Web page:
The ambiguity of the treatment of phenomenology in LOM might be taken to reflect changes in McLuhan’s mind over time in his assessment of it. His declaration to Forsdale’s class in 1978 that he would rename LOM as The Phenomenology of Media would seem to indicate that he had overcome his ambiguity about phenomenology at the end of his career and had come to embrace it. Against this, however, it is necessary to consider the generally favorable assessment already made of Heidegger almost twenty years before. Here he is in The Gutenberg Galaxy:
Heidegger surf-boards along on the electronic wave as triumphantly as Descartes rode the mechanical wave.
The5 kind of ballet of mind choreographed by Gutenberg by means of the isolated visual sense, is about as philosophical as Kant’s assumption of Euclidean space as a priori. But the alphabet and kindred gimmicks have long served man as a subliminal source of philosophical and religious assumptions. Certainly Martin Heidegger would seem to be on better ground in using the totality of language itself6 as philosophical datum. (248)
And at the same time as The Gutenberg Galaxy, McLuhan concluded his 1961 ‘Humanities in the Electronic Age’ as follows:
The concept of history of the philosopher Heidegger recommends itself as a natural model for the humanities in the electric age. It is the idea of the poetic of history, of history as a kind of unified language, the inner key to the creation of which can be grasped by a deepening sense of the spiritual energy encompassed in the ceaselessly growing life of words. The ideal Marriage of Mercury and Philology, of spiritual values and perfected method, will be consummated, if ever, in the electronic age.
It would seem that the multifold relations of McLuhan to phenomenology await much future consideration. Especially, what did he have in mind proposing a title for what he hoped would be his crowning achievement that unmistakably suggested connection with Hegels Phänomenologie des Geistes (1807), Husserl’s Ideen zu einer reinen Phänomenologie und phänomenologischen Philosophie (1913) and Merleau-Ponty’s Phénoménologie de la perception (1935)? And especially to Heidegger’s notion of philosophy as phenomenological ontology?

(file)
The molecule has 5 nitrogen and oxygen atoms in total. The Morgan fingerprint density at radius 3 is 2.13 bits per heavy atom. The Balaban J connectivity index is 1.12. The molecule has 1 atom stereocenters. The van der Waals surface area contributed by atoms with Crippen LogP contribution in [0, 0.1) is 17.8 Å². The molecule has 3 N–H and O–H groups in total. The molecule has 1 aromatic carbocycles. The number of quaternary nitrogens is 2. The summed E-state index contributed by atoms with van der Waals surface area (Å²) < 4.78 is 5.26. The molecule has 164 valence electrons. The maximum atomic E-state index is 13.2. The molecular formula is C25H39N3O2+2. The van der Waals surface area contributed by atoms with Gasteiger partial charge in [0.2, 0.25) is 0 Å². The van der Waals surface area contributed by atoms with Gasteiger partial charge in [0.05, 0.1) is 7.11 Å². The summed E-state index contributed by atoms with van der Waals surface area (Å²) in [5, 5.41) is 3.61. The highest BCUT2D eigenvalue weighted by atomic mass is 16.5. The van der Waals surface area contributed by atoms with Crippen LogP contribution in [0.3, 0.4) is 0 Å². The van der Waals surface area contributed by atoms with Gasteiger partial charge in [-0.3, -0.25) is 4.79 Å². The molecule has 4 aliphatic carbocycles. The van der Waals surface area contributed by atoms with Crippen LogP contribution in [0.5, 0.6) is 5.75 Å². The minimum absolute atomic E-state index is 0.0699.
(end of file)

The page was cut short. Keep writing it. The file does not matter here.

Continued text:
- ‘Abstract attempt’: that is, a dialectical, conceptual, left-hemisphere attempt. ↩
- McLuhan: “in his terms”. ↩
- Compare Take Today: “Philology and etymology have become once more the basis for the metaphysical in Martin Heidegger.” (151) ↩
- ‘Standing reserve’, presumably ‘Bestand’ in the German, has to do in Heidegger with ‘availability for use’, the conception of the planet as an asset whose value is a matter for our economic or aesthetic development. Heidegger was, of course, extremely critical of such a view (like McLuhan). So possibilities for Heidegger are what put us to use, not we them. In addition, that ‘the possible precedes the actual’ is a citation from the end of the Introduction to Heidegger’s Being and Time, not some “rubric” from Husserl. ↩
- McLuhan: ‘this’ (referring not to Heidegger but to ‘mechanistic’ philosophy). ↩
- At the end of his career McLuhan was beginning to consider how the range of possible phonemes in relation to the restricted range of them employed in any particular language might provide an interesting parallel to the relation of unconscious possibilities to the actualities of particular experience. As suggested by Terrence Gordon, this may well have resulted from his engagement in the 1970s with Saussure. ↩